Dane S. Claussen, ACLU of Nevada Executive Director, issued the following statement on the killing of Treyvon Martin

The Trayvon Martin killing was a horrendous act that is a grim reminder of the continued racism of so many American citizens, and the vigilante mentality of a small percentage of Americans who own guns, whether they are in law enforcement, the military, or private citizens. The way in which the investigation and other follow-up of the killing by the Sanford, Florida, police department demonstrate racial bias and official incompetence. The Trayvon Martin shooting requires a more reliable investigation, Sanford police and city officials must be held accountable for how this incident has been handled so far, and George Zimmerman should be appropriately charged after the completion of that more reliable investigation.

At the ACLU of Nevada, our staff and board has been following all of the events of the Trayvon Martin killing and its aftermath with deep concern. We also know that these events have received substantial attention from Nevada’s news media and Nevadans generally. The ACLU of Nevada supports the work of our colleagues at the American Civil Liberties Union of Florida, other civil rights organizations and leaders, and the general public in responding to this event.

As a former journalist myself, I commend widespread attention provided by U.S. news media to the outrageous death of a young African-American man, and the resulting calls for action by officials and average citizens. U.S. news media typically give extensive national coverage to local, isolated crimes, only when they are outrageous and occur to white citizens, particularly those who are young, physically attractive, female, and from the middle class or wealthy segments of the population. Such coverage is, in fact, highly predictable, including claims by neighbors or relatives such as “things like this aren’t supposed to happen here,” as if deaths, kidnappings, rapes, or major injuries are supposed to happen somewhere else, or anywhere at all.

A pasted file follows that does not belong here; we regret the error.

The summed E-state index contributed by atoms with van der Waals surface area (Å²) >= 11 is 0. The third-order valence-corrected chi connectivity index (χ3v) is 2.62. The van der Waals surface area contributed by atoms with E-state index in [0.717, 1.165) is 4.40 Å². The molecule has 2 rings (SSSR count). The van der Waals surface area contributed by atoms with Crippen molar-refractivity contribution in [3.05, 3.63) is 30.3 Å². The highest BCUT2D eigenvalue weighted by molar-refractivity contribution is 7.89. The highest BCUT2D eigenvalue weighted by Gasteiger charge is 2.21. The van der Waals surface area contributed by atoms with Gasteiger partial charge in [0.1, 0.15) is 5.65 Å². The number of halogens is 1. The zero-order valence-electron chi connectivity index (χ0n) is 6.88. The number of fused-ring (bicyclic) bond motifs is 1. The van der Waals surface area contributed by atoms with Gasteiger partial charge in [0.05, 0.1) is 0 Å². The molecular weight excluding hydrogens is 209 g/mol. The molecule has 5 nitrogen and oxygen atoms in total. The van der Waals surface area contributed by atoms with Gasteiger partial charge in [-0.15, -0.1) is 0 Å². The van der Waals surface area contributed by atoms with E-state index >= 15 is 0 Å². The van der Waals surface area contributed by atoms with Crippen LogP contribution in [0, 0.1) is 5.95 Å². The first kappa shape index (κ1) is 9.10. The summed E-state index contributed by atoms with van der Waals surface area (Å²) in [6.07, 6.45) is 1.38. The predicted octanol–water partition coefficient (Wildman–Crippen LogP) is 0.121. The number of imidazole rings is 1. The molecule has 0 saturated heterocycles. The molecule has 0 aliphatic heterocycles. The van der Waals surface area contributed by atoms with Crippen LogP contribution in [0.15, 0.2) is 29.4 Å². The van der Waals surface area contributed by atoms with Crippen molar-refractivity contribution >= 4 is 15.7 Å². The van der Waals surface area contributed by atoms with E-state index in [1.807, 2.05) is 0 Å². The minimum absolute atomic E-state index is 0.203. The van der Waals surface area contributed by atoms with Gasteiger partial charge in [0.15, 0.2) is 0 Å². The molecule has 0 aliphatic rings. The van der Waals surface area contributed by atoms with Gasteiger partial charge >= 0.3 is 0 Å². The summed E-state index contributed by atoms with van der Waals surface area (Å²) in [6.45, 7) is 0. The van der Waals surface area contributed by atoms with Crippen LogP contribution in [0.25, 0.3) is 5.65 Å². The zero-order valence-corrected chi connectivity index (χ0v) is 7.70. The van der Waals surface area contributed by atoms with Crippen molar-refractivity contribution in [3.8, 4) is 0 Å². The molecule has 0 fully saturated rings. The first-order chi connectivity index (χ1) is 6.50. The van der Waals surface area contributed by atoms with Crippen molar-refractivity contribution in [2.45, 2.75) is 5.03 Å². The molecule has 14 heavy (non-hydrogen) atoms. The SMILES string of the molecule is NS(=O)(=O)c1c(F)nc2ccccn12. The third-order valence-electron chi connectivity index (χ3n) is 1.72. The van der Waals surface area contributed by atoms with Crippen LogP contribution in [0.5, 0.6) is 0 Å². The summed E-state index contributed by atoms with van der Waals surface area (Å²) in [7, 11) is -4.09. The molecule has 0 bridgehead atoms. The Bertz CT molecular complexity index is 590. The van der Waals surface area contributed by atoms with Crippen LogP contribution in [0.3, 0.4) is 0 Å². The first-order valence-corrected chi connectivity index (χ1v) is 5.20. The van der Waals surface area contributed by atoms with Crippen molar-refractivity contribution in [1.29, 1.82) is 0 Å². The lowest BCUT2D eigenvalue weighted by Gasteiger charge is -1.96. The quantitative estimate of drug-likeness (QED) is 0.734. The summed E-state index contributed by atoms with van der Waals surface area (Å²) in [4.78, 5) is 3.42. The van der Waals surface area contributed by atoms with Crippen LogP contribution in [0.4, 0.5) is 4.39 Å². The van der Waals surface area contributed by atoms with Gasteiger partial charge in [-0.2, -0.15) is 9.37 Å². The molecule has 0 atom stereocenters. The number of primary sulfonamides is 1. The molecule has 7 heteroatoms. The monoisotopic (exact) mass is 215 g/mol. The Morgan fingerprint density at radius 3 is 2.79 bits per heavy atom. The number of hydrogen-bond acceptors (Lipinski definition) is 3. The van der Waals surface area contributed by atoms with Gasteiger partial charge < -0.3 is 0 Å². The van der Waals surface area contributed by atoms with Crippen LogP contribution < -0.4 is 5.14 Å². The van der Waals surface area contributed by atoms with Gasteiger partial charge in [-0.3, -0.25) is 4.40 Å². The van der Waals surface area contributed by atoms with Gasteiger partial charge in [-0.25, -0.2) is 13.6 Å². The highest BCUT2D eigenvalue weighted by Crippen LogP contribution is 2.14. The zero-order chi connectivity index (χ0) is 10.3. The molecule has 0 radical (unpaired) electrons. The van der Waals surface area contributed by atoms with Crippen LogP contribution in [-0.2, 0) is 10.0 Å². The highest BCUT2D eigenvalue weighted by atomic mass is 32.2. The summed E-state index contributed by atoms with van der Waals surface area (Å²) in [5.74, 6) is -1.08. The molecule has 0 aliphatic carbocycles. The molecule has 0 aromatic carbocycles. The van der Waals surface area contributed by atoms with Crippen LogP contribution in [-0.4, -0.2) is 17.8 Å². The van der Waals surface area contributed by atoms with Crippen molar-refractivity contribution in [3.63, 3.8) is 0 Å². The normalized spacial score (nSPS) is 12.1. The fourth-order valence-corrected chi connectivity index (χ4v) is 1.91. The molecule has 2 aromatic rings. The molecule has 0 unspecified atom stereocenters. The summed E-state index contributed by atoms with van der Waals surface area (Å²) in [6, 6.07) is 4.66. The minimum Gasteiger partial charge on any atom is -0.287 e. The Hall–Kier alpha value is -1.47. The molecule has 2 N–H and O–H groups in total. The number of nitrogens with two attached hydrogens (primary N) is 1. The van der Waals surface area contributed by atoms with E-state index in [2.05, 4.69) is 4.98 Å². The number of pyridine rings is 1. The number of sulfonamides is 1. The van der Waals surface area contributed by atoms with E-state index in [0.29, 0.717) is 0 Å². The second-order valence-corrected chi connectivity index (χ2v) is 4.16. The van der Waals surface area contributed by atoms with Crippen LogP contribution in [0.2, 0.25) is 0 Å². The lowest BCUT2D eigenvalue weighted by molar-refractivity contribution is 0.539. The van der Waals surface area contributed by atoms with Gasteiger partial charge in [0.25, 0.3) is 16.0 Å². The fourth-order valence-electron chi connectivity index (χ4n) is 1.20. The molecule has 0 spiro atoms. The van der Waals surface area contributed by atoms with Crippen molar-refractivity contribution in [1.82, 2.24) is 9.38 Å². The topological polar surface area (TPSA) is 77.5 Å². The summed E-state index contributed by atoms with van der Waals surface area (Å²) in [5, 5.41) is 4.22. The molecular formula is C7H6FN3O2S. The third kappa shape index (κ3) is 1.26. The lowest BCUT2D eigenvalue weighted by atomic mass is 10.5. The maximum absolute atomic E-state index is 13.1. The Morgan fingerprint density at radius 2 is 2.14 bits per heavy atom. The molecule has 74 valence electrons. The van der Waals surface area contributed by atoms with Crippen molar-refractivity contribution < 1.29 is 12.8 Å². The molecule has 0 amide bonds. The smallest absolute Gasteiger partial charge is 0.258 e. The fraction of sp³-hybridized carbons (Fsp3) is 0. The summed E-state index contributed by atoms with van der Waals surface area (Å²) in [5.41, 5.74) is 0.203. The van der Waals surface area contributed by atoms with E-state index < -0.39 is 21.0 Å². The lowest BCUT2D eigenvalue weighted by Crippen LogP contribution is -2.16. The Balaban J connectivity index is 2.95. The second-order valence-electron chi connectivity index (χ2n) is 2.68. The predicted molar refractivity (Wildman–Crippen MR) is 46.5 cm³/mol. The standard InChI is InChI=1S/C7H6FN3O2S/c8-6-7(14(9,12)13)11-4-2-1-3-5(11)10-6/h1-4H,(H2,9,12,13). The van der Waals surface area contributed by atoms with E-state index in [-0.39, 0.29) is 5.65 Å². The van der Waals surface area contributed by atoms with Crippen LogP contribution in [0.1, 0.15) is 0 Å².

The terrible events in Sanford, Fla., are a wake-up call to all Americans and demand that we all seek opportunities to alter our environments for the better. I urge Nevadans to take this moment to reflect on how they can make a difference to civil rights and civil liberties abuses here in our home state. There are civil rights violations in Nevada’s prisons, jails, schools, and the public streets every day. Earlier this week, a Summerlin homeowner apparently shot and killed a probably unarmed intruder in his backyard. That incident is still under investigation. But it serves to illustrate that while the common law right for citizens to protect themselves and their property is extensive and has been well developed and well understood for hundreds of years, it is not unlimited. In Nevada, reasonable force in such situations is justified only when the action must be taken to protect one’s one life or others from serious injury or death. In other words, neither trespassing nor subjective fear, alone or together, are sufficient to justify such a fatal shooting on a fence or in a backyard.

As a result of the Trayvon Martin killing, Florida is poised to reconsider the so-called “stand your ground” legislation that evidently inspired George Zimmerman to take a life. Nevada’s 2011 Legislature also passed a similar law [Assembly Bill 321] codifying the so-called “Castle Doctrine.” Therefore, we, as Nevadans, must also be vigilant in examining the elements of our legal environment that foster such a shocking disrespect for a young man’s life.